PUNCTUATION is POWERFUL!
by: Antoinette Franks, CET
Run-On Sentences: The Comma Splice
A run-on sentence, everyone has heard that term and generally has a firm grasp of what that is. However, the term "comma splice" is not so readily used. What is a comma splice? A comma splice is, quite simply, a run-on sentence that uses the comma to connect two independent clauses. Quite often, people fall victim to this type of run-on sentence due to the thought that we think you can connect almost anything with the use of a comma. Well, just because you can actually insert there doesn't mean you should. You can cause a sentence to "run on" for an eternity with the use of a comma. The rule of thumb to avoid or minimize this is if a clause can stand alone, either let it remain on its own "two feet" or opt to use a stronger punctuation, such as a semicolon or period.
The most common characteristic of a comma splice other than the independent clauses is the need for the use of a conjunction. If you find yourself frequently using the "three-letter" conjunctions and a comma -- and, but, for, nor, yet, or, so -- you will probably find that you have caused a run-on sentence or two with the use of a comma splice. Therefore, it is reasonable to conclude that if you reduce your use of these conjunctions paired with the comma, you will minimize your creation of a run-on sentence by way of a comma splice.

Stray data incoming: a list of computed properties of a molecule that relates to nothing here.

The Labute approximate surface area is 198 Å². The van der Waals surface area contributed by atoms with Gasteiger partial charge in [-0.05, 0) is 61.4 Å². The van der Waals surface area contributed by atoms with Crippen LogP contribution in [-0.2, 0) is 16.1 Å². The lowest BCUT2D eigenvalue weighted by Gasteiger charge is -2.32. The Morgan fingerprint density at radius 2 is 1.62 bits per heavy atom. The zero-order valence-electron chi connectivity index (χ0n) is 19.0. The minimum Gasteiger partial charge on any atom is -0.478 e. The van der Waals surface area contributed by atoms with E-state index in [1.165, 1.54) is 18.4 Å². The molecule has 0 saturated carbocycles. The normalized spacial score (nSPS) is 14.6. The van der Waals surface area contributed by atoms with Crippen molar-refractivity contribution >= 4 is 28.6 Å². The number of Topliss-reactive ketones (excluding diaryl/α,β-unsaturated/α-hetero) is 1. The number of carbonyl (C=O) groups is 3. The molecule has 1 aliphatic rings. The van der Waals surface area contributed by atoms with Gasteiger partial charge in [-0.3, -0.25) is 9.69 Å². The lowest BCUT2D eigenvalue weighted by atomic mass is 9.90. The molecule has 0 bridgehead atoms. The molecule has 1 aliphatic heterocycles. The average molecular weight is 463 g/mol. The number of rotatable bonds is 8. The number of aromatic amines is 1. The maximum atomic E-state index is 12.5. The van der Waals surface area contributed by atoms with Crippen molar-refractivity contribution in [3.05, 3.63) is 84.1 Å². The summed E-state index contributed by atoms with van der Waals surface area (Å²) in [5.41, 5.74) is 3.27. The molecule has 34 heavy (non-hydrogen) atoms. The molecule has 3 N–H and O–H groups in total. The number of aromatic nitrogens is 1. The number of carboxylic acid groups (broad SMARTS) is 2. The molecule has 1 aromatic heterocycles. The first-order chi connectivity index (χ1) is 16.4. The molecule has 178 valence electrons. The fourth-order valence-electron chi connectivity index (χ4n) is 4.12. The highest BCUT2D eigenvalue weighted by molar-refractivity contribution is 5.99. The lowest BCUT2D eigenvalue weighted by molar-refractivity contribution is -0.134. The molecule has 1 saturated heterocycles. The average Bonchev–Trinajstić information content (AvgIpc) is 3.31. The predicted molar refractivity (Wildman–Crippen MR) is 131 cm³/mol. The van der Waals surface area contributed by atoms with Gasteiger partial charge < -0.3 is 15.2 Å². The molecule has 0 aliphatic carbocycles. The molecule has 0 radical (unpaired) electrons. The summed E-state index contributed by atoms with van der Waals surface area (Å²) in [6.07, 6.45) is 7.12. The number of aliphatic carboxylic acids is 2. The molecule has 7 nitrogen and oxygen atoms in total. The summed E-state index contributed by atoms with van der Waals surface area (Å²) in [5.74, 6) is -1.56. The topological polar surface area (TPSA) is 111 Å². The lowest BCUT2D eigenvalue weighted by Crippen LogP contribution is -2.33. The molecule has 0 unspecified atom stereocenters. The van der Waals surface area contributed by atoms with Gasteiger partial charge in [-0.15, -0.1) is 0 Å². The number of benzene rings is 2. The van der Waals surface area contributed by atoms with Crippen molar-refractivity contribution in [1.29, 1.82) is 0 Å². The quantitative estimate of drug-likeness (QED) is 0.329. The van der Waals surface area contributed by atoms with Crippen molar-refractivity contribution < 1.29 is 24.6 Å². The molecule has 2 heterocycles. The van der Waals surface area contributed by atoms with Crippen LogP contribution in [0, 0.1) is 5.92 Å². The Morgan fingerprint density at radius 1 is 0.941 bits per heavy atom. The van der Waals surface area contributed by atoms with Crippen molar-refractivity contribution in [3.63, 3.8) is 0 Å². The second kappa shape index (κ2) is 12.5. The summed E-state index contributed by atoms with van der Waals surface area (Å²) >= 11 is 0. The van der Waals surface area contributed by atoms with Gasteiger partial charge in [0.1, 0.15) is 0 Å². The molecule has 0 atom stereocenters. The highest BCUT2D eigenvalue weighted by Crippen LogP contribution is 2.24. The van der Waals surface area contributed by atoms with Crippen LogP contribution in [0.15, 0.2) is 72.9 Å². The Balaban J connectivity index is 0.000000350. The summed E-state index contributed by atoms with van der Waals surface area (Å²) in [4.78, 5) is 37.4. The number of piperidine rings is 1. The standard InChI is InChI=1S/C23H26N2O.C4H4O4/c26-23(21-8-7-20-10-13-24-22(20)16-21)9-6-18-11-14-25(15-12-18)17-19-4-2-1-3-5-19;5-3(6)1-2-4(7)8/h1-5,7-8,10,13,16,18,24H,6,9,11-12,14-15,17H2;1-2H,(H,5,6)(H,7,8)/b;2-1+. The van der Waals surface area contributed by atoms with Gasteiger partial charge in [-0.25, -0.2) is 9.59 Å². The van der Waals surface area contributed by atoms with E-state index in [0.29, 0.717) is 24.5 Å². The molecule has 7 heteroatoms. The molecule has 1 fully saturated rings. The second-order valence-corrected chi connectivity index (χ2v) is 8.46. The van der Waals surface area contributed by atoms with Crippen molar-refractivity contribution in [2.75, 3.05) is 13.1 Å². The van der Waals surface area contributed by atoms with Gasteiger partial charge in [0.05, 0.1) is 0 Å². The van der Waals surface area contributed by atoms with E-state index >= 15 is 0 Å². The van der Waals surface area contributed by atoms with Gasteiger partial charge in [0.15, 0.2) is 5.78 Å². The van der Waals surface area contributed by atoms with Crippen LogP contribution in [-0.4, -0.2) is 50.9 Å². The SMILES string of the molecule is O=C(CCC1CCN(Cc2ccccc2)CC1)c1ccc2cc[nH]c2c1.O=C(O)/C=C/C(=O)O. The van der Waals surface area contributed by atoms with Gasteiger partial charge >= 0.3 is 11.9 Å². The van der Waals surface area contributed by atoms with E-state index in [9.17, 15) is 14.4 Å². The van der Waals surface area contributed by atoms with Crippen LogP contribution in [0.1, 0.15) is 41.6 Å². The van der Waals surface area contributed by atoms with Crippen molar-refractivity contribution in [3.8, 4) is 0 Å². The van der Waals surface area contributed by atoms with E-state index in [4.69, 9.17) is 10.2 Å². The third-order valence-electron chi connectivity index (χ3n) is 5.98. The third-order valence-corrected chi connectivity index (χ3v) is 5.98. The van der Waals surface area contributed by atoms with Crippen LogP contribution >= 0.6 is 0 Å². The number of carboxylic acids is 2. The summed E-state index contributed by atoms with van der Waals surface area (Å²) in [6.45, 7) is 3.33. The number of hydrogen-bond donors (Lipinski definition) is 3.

Examples of a comma splice:
It's hot outside, so put on some shorts.
I didn't get much sleep last night, however, if I take a nap today,
I should be fine.
My son is very unorganized, and he constantly loses things all of the time.
The temperature is starting to drop, and I do believe the fall season is
on its way.
In every example above, there is the option to use a stronger punctuation to avoid this. So remember, while the comma seems to be the "public favorite" and allows us to run on forever, it is not always the best choice.